Also known as, what we want for Christmas, part 2.
Freeverse says we want a game for our iPhone “featuring a Jane Austen character in a lacy dress who karate-chops her way through hordes of advancing zombies.” (Not out yet. Coming soon.) Do we? I can only imagine this would be followed by an underwater version fighting off sea monsters, and (cue eyeroll) Emma and the Werewolves.
- Lizzie would not wear lace to kick zombie ass. Entirely inappropriate. Long sleeves, maybe?
- Well, I hope Seth is getting some royalties off this. Then when he dies I hope Jane takes them off him. With sharp words.
- On iPhone? Wouldn’t Wii be lots more fun?
- Do you think Lizzie will just kick ass like every other game heroine? How about the really difficult moves, like managing a train? At least Jane didn’t have to sit down in a hoop-skirt. FUN, I tell you. Ooh, can I watch people jump around trying to kickbox in a corset? With a fan and soft slippers and a train tripping them up?
- Don’t we all think Lady Susan is much more the Lara Croft/Aeon Flux type than Eliza Bennet?
- Pretty soon, if not already, there’ll be a World of Warcraft: Jane Austen Edition. I know my GM friends would be ever so grateful if you zombie hunters would mind your manners on the Quest to Lady Catherine’s, OK? No whining in the ha-ha. No hacking with scripts to get Darcy to propose to Lizzie every 2 seconds until she beats him over the head with her slipper.
- A friend of mine has already rebuilt Pemberley in Second Life. I don’t even want to know what goes on there!
- Hey! To my friends at Zynga: why not combine Mafia Wars and Farmville, and have a Build Your Own Fighting Regency Estate? Stick with me here a minute. You build up the family fortunes: add a living and you get a crazy aunt or maybe a hero (luck of the draw!). Attract heroines with spacious grounds and/or ruined abbeys! Once you have a heroine, you can build up suitors, and then use your army or navy to totally beat up the other estates and steal their heroines! Not so hot an idea? Oh well, if it sells, I still expect royalties. I know where you live, guys!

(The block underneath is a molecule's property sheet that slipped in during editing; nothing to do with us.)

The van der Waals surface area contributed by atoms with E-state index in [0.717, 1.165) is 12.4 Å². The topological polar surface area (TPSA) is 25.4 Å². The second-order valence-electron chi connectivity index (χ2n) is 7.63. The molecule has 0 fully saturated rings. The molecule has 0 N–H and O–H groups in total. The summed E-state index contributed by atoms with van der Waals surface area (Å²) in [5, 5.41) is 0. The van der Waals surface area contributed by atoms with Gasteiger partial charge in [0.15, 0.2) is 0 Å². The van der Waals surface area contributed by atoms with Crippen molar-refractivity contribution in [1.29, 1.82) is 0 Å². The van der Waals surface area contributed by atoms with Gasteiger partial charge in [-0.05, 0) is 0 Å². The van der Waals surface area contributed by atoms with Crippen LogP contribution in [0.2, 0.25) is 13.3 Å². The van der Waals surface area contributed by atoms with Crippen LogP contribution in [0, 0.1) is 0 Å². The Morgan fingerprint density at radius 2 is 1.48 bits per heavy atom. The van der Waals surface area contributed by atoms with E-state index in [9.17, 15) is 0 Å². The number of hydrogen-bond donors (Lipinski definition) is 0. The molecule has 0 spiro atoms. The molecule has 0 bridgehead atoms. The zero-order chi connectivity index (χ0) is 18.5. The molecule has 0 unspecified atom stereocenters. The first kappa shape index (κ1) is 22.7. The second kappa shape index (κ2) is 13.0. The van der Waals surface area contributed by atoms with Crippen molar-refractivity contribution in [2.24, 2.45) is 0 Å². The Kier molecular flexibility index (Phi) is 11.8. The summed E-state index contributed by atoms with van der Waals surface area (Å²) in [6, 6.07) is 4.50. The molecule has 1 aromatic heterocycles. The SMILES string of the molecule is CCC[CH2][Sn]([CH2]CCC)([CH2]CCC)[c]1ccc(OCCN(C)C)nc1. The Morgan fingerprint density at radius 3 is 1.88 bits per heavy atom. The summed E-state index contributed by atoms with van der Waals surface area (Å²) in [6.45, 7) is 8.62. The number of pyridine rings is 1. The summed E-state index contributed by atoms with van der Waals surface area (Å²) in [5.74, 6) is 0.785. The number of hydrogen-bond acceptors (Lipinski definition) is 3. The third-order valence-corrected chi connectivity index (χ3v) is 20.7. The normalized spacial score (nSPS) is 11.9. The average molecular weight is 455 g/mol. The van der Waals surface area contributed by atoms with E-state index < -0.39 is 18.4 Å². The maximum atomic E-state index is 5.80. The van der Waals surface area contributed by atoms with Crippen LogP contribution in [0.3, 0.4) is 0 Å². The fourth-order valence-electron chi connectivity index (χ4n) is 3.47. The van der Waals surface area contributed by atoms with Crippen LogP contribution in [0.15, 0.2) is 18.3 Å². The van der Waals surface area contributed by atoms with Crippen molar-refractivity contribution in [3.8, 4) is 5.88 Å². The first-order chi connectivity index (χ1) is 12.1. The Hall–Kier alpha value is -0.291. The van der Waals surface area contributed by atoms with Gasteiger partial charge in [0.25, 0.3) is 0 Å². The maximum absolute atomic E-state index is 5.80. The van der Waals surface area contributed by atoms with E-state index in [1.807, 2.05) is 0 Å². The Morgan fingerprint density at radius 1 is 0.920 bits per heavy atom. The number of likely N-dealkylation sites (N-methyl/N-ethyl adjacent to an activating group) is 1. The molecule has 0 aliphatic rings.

- When are all you entertainment types going to get creative and explore the clone angle? I believe we at Austenacious were the first to propose this, no, with our special Halloween header? If I don’t see The Matrix: Jane Austen Reloaded with thousands of simply but elegantly attired Eliza Bennets fountaining up in the Netherfield ball/fight scene within the year, I shall be severely disappointed. (Yo, Wachowskis: they have corsets built in! Bondage for all!)
- But seriously now, and brushing aside this tomfoolery: it’s my birthday next Saturday, and then Christmas two weeks later. May I not expect to see at least one first edition Jane Austen novel peeping out of my stocking?
Okay, not really. More like: Jane Austen hates other people on Twitter.
At its best—i.e., in her own hands—Twitter sounds like Jane’s kind of thing, the kind of program that might have suited her style and benefited her business: bits of wit delivered to a mass audience, “editors” and “publishers” and all others unaware of her genius be damned. After all, we’d have followed her: wry humor, subtle sarcasm, and bits of local gossip? Sign us up!
It’s all those other Twitterers (Tweeters?) who cause the trouble. Some people really shouldn’t be tweeting in the first place; one look at any of Austen’s novels indicates that, had the technology of the time caught up with the human instinct to share mundane life details 140 characters at a time, she would have picked the over-sharers out of the crowd without a second thought. Just think: Mrs. Bennet with an iPhone (“Waiting 4 hunky rich neighbor to show, can smell the $ now!”). Mr. Collins discovering Twitterific (“Wife encourages me to garden AGAIN, guess she likes the outdoorsy type!”). Even Catherine Morland might not, engaging heroine or no, have been the world’s most fulfilling Twitter correspondent (“Twilight OMG!!1!”). As it is, Jane had an ear for—by which I mean “mocked mercilessly and with great glee”—the indiscreet and the overly familiar; imagine how much worse things would have been for her with 24/7 wifi and a pop-up qwerty keyboard.
In terms of her work, constant microblogging would certainly muck up Jane’s stories. Not sure if one Mr. Wickham is a catch or a cad? “Let’s check his Twitter for skeevy drunk-tweets” may save poor Lydia a heap of trouble, but it ends Pride and Prejudice far too quickly, and then how will Mr. Darcy prove his boundless kindness, discretion, and general uprightness of character? Even if Wickham and Lydia—just to use an example, of course—were able to spirit off into the English night, there’s not much point in sending out the search party if we know exactly where they were and what they were doing at 10:17 and again at 10:24 and again at 10:27. (Indiscreet and over-familiar: your poster children have arrived.) No, far too much is lost in the land of Austen when characters are too easy to find and too eager to tell us what’s up.
So, Twitter: Jane Austen hates you. Not so much from some place of anti-tech “get off my lawn!”-itis as from knowing people—like, humanity—too well and from liking to tell stories where information is sometimes withheld for whole chapters at a time (WHAT?). Good thing she’s got that nice, loopy penmanship to fall back on, no?